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anon apperethe BALADE beinge booke called Cange cannott Canterb Canterbury Canterbury Tales Caxton Chau Chaucer cited Confessio Amantis copy courtepy dayes doth Du Cange edition editt English F. L. ver fayre floures Forme of Cury Francis Thynne French fynde fyrste Gloss gold Gower grene grete hath haue hire Hist honour howse Illustr Item lego John Gower king knight kynde kynge Ladies Leafe lego lord lyke maner manuscript manye mede mery Nonnes observed Pilgrim Plowmans poem poet Poetry Preestes printed Prol Prologue and Tale quod rede Ritson romance saye sayeth Seint seme shewe sholde song Speght sunne suppose Testament of Love ther thing Thynne Thynne's tion tyme Tyrwhitt unto Urry verse vnto vppon Warton Wel coude whan whereof wolde word written wyfe yere
Page 172 - And specially, from every shires ende Of Engelond, to Caunterbury they wende, The holy blisful martir for to seke, That hem hath holpen, whan that they were seke.
Page 171 - And bathed every veyne in swich licour. Of which vertu engendred is the flour; Whan Zephirus eek with his swete breeth Inspired hath in every holt and heeth The tendre croppes, and the yonge sonne Hath in the Ram his halfe cours y-ronne, And smale fowles maken melodye, That slepen al the night with open ye, (So priketh hem nature in hir corages), Than longen folk to goon on pilgrimages...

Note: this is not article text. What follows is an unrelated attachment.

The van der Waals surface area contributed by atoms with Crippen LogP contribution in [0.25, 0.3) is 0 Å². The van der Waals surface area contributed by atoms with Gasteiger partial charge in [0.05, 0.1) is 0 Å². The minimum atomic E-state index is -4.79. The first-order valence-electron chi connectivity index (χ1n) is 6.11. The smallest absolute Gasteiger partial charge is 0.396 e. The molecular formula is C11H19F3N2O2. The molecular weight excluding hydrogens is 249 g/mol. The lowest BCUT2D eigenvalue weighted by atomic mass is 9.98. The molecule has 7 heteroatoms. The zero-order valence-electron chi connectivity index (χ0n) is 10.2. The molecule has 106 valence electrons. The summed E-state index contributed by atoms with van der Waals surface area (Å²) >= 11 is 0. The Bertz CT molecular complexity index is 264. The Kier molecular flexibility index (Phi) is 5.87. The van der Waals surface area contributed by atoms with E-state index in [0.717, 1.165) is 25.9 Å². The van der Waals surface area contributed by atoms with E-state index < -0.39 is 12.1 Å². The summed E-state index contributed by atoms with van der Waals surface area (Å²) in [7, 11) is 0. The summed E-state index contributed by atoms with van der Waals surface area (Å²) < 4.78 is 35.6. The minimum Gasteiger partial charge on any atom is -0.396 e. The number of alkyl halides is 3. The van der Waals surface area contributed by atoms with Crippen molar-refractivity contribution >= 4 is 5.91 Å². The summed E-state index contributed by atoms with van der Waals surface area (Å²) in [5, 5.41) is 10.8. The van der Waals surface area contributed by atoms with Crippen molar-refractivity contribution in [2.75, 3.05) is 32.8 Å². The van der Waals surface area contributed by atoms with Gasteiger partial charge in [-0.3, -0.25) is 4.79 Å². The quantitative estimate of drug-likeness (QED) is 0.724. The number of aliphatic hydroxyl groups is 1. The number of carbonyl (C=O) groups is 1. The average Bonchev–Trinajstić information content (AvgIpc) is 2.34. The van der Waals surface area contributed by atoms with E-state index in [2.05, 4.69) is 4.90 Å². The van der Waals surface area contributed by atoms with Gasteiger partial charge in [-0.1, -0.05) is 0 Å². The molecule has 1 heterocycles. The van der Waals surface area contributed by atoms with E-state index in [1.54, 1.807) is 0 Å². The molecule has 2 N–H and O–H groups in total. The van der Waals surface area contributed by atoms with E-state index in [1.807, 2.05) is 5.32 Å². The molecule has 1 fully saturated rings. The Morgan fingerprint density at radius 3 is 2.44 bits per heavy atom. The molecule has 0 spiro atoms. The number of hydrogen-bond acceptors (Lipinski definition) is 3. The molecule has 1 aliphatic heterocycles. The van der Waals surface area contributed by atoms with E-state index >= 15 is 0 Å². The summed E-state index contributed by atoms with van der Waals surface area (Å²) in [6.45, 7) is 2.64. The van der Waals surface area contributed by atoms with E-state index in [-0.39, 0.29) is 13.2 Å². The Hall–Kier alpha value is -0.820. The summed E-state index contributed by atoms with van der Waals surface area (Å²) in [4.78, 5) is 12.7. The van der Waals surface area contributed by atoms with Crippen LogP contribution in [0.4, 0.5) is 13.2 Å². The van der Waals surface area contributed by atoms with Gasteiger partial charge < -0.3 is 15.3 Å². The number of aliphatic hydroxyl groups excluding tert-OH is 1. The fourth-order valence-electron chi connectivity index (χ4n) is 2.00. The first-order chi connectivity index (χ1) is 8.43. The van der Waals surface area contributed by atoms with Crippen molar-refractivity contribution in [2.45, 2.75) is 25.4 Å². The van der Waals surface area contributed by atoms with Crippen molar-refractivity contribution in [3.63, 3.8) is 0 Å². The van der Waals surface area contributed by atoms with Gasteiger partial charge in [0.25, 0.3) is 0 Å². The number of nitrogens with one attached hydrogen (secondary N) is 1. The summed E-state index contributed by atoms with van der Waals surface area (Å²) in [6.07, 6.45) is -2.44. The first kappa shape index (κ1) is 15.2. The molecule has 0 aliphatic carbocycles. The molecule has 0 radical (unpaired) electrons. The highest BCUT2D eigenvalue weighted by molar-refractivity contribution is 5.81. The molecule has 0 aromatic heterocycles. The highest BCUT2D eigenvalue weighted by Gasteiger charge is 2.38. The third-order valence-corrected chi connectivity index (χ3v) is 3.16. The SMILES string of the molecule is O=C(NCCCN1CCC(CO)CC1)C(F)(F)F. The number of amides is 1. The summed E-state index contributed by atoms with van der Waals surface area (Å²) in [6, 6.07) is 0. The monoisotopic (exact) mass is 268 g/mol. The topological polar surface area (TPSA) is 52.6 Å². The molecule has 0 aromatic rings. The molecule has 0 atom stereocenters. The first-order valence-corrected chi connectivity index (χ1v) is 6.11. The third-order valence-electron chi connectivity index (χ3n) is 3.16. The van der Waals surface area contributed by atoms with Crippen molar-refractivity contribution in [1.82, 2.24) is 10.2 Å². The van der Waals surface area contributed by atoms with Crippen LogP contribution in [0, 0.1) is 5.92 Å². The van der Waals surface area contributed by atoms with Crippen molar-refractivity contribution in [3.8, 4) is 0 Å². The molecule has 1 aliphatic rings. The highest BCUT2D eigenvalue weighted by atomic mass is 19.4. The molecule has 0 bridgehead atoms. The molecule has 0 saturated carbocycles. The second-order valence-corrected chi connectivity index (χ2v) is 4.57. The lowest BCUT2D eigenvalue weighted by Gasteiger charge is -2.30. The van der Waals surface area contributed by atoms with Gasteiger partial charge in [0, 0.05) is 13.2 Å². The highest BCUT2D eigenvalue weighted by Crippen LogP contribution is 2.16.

Page 189 - A good man ther was of religioun, That was a poure PERSONE of a toun: But riche he was of holy thought and werk. He was also a lerned man, a clerk, . That Cristes gospel trewely wolde preche. His parishens devoutly wolde he teche.
Page 176 - For Frenche of Paris was to hire unknowe. At mete was she wel ytaughte withalle; She lette no morsel from hire lippes falle, Ne wette hire fingres in hire sauce depe. Wel coude she carie a morsel, and wel kepe, Thatte no drope ne fell upon hire brest.
Page 174 - With lokkes crulle, as they were leyd in presse. Of twenty yeer of age he was, I gesse. Of his stature he was of evene lengthe, And wonderly deliver, and greet of strengthe.
Page 172 - In felawshipe, and pilgrims were they alle, That toward Caunterbury wolden ryde; The chambres and the stables weren wyde, And wel we weren esed atte beste.
Page 180 - To make his English swete upon his tonge ; And in his harping, whan that he hadde songe, His eyen twinkeled in his hed aright, As don the sterres in a frosty night.
Page 159 - And in sweet madness robb'd it of itself; But such a sacred, and home-felt delight, Such sober certainty of waking bliss I never heard till now.
Page 173 - At Alisaundre he was whan it was wonne. Ful ofte tyme he hadde the bord bigonne Aboven alle nacions in Pruce; In Lettow hadde he reysed and in Ruce, No Cristen man so ofte of his degree.